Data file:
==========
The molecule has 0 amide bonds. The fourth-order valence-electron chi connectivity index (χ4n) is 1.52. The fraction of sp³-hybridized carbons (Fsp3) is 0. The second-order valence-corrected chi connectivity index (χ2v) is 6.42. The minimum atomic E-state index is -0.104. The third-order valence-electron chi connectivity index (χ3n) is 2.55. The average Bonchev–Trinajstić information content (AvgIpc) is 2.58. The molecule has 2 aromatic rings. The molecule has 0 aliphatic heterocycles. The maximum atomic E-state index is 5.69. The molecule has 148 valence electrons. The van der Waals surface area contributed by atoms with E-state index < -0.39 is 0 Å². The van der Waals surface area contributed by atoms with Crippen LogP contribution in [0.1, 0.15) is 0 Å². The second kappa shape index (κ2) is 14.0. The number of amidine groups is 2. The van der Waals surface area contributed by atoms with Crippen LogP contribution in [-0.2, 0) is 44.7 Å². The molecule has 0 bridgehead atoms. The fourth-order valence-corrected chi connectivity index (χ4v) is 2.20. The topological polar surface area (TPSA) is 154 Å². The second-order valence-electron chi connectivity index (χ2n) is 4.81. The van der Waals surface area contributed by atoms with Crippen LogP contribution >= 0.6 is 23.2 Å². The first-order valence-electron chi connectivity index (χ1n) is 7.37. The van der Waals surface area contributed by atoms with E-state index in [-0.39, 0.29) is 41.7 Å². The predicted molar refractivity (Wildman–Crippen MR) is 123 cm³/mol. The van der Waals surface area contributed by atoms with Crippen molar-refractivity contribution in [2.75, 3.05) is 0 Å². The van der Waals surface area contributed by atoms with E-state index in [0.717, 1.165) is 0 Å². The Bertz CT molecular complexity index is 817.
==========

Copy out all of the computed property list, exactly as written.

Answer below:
The molecule has 0 amide bonds. The fourth-order valence-electron chi connectivity index (χ4n) is 1.52. The fraction of sp³-hybridized carbons (Fsp3) is 0. The second-order valence-corrected chi connectivity index (χ2v) is 6.42. The minimum atomic E-state index is -0.104. The third-order valence-electron chi connectivity index (χ3n) is 2.55. The average Bonchev–Trinajstić information content (AvgIpc) is 2.58. The molecule has 2 aromatic rings. The molecule has 0 aliphatic heterocycles. The maximum atomic E-state index is 5.69. The molecule has 148 valence electrons. The van der Waals surface area contributed by atoms with E-state index < -0.39 is 0 Å². The van der Waals surface area contributed by atoms with Crippen LogP contribution in [0.1, 0.15) is 0 Å². The second kappa shape index (κ2) is 14.0. The number of amidine groups is 2. The van der Waals surface area contributed by atoms with Crippen LogP contribution in [-0.2, 0) is 44.7 Å². The molecule has 0 bridgehead atoms. The fourth-order valence-corrected chi connectivity index (χ4v) is 2.20. The topological polar surface area (TPSA) is 154 Å². The second-order valence-electron chi connectivity index (χ2n) is 4.81. The van der Waals surface area contributed by atoms with Crippen LogP contribution >= 0.6 is 23.2 Å². The first-order valence-electron chi connectivity index (χ1n) is 7.37. The van der Waals surface area contributed by atoms with E-state index in [-0.39, 0.29) is 41.7 Å². The predicted molar refractivity (Wildman–Crippen MR) is 123 cm³/mol. The van der Waals surface area contributed by atoms with Crippen molar-refractivity contribution in [2.75, 3.05) is 0 Å². The van der Waals surface area contributed by atoms with E-state index in [0.717, 1.165) is 0 Å². The Bertz CT molecular complexity index is 817.